Myth, legend and history come to life at first annual Steinfirst Memorial Lecture
Chapel Hill, NC — Renowned children's and young adult author Mary Pope Osborne spent her own childhood living on various Army bases throughout the southern United States. It was while on the sand dunes of one of those posts (ironically one named "Fort Story") that the young imaginative girl and her twin brother spun elaborate tales of riding dolphins out to sea. In the following years, her fantasies were recast in writing. Through her writing, Osborne says, "the fantasy stopped being me and started being a character."
Osborne told the tale of her own life and stories to an audience of more than 100 adults on Saturday, April 4, at the First Annual Susan Steinfirst Memorial Lecture, hosted by the School of Information and Library Science as part of the North Carolina Literary Festival.
A 1971 graduate of UNC at Chapel Hill, Osborne received the university's Distinguished Alumnus Award in 1994. She is also a past president of the Author's Guild, the leading organization for professional writers in the United States.
With soothing voice and mannerisms befitting a children’s storyteller, the author recounted her sources of inspiration. Her first published work was the 1982 novel, Run, Run, as Fast as You Can, the story of an 11-year-old army brat, whose worries about her social life quickly fade when her family learns that her young brother is gravely ill. The book won the Most Popular Children's Novel of the Northern Territory of Australia and the Children's Choice from the International Reading Association and the Children's Book Council.
"Run, Run... was a miracle to me because it taught me I could be an author," Osborne said. The transformation to published author came only after Osborne had refashioned, at the request of her editor, the entire draft of her novel, leaving only a single page in its original form. Another insight about children’s literature that Osborne discovered was that in many cases the authors do not know their illustrators. Many people in between pull the project together, she said, leaving her to "just focus on the words while the artist concentrates on pictures."
Her widely acclaimed first novel was succeeded by three more realistic young adult books, a literary genre which, according to Osborne, is very difficult in which to get published and to sell to the public, because it "falls between cracks of children’s literature and adult literature."
It was in 1985 that the writer "fell into mythology" and since then, she’s "never gone back to real life." Myths hold for Osborne all the sacredness of world wisdom. She encourages others to read mythology for its ability to get into the subconscious and to arise in ways never imagined. Elements of old stories abound in today’s popular images, Osborne said, pointing to a scene from the 1984 movie Splash closely resembling a favorite story of the Middle Ages about French mermaid named Melusine.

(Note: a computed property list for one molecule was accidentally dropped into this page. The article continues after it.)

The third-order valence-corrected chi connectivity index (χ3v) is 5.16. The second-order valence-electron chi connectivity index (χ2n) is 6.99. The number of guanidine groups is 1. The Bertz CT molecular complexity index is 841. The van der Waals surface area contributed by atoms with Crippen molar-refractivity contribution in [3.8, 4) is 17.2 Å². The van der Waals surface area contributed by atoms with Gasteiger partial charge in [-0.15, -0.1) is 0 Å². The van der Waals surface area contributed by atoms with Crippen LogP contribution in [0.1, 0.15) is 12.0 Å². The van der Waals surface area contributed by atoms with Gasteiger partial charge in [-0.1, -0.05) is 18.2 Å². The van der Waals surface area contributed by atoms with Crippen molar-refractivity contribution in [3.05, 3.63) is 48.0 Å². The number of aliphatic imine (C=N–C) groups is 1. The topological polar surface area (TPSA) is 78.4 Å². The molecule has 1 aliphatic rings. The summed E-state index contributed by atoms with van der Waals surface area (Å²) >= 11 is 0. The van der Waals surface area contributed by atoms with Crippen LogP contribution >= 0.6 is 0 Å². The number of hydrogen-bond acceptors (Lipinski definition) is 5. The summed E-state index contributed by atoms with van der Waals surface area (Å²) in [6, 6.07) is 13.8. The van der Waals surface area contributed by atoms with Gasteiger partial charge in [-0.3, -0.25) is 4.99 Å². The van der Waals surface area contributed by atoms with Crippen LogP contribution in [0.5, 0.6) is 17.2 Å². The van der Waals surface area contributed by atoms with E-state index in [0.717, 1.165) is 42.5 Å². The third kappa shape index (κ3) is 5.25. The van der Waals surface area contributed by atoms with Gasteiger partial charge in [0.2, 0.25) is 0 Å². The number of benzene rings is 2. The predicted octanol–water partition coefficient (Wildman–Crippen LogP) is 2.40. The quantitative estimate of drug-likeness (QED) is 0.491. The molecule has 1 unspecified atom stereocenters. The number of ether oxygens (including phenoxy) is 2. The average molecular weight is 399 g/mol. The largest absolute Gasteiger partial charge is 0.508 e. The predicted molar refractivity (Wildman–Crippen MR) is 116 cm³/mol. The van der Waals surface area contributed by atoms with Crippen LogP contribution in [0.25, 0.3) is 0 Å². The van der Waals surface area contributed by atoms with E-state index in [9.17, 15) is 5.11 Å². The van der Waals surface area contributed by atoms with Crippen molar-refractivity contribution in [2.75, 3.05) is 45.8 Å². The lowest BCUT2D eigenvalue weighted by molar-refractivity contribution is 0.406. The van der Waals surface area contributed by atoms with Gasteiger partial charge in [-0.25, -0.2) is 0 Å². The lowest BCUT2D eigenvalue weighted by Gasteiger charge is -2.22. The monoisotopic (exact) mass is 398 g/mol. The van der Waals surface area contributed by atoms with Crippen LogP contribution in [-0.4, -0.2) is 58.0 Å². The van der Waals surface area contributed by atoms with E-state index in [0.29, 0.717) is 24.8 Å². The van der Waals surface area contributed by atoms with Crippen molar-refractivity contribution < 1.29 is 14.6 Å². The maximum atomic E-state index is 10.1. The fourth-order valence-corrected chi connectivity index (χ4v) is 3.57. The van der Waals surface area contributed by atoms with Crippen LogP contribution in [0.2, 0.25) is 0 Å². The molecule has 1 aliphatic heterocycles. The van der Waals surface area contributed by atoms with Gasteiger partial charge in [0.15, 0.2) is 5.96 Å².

"We're all dipping into reservoir of great literature. Children’s literature is not a kiddie pool off to the side," Osborne emphasized.
The author's experiences – growing up on various Army posts throughout the southern United States, living in a cave on the island of Crete for six weeks following graduation, waitressing, window dressing – have been grist for her writing. Her interest in religion sparked One World, Many Religions, which received an Orbis Pictus Honor award from the National Council of Teachers of English, and her international travel and sense of adventure return in the "Magic Tree House" series and her retellings of world folktales.
Her current "Magic Tree House" fiction series for first through third graders, has propelled Osborne into an-almost "rock star" status among children. "These books have changed my life. Millions of kids are reading them," she said, describing fan letters from young, aspiring writers.
Osborne expressed concern as a result of having talked with teachers who don't think their students use their imaginations. As someone who grew up constantly inventing games with her brother, Osborne makes a point of teaching children through her books how to make believe. Her goal in her writing, she said is to entertain as well as to teach.
In addition to her continued work on the 24-book series, Osborne and seven other Carolina alumni are working on a Manifest Destiny musical that the Kennedy Center has expressed a desire to produce.
Osborne is the first to present as part of the Susan Steinfirst Memorial Lecture. The lecture is funded by the family and friends of Dr. Susan Steinfirst, a beloved professor of children's and young adult literature at UNC at Chapel Hill's School of Information and Library Science from 1976-1996. Steinfirst died of cancer in March of 1997.
The School of Information and Library Science is home to approximately 250 graduate students, 70 undergraduates and 19 full-time faculty members. It prepares students to work with computer information systems and networks or for careers in library administration, acquisitions, collections management and other aspects of library work. The school offers master's degrees in information science and library science, a certificate of advanced study, a doctor of philosophy in information and library science and an undergraduate minor in information systems.